The Republic of South Sudan is a land-locked country that is bordered by Ethiopia to the East, Kenya to the South-East, Uganda to the South, the Democratic Republic of Congo to the South-West, the Central African Republic to the West, and Sudan to the North (see Map 1.1).  It has a land area of 644,329 km2 and a population that is currentlyestimated to be about 10 million after taking account of large influxes of returnees and refugees in recent years.  The average number of people per km2 is only 13, making South Sudan one of the least densely populated countries in Sub-Saharan Africa.  The terrain gradually rises from plains in the north and center to southern highlands along the border with Uganda and Kenya.  The White Nile, which flows out of Central Africa, is the major geographic feature of the country.  It supports agriculture and extensive wild animal populations.  South Sudan is divided into ten states which correspond to the three historical regions of Sudan: Bahr el Ghazal, Equatoria and Greater Upper Nile (see Map1.2).  The ten states are further divided into 86 counties and several payams and bomas.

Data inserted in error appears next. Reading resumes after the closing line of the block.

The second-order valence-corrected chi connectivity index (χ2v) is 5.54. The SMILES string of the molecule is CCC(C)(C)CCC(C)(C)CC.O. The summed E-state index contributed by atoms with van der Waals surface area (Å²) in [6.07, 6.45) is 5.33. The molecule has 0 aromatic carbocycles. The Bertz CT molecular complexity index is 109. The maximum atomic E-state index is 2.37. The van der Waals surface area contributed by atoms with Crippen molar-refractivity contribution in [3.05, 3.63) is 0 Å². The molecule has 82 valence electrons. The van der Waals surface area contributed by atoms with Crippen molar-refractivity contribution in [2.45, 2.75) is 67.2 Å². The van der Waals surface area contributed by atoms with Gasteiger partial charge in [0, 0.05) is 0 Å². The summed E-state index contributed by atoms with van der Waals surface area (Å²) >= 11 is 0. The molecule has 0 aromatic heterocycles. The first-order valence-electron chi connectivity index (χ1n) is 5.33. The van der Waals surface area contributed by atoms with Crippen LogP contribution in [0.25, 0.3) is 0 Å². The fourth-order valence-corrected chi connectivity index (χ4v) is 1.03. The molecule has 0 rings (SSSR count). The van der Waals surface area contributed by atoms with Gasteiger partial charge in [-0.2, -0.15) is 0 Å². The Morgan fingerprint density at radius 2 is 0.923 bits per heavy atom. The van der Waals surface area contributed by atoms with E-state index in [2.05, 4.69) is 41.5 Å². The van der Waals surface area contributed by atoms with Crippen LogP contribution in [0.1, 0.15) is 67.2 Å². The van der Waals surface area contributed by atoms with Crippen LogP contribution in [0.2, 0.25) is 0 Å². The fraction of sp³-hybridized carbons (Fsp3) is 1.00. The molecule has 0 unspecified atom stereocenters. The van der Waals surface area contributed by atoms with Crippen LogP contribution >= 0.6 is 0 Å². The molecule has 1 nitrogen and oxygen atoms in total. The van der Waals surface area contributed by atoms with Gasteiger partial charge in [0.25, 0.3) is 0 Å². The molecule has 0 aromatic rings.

Markets in crises South Sudan case study  Published

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Markets in crises - South Sudan case study.pdf

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Markets in crises   South Sudan case study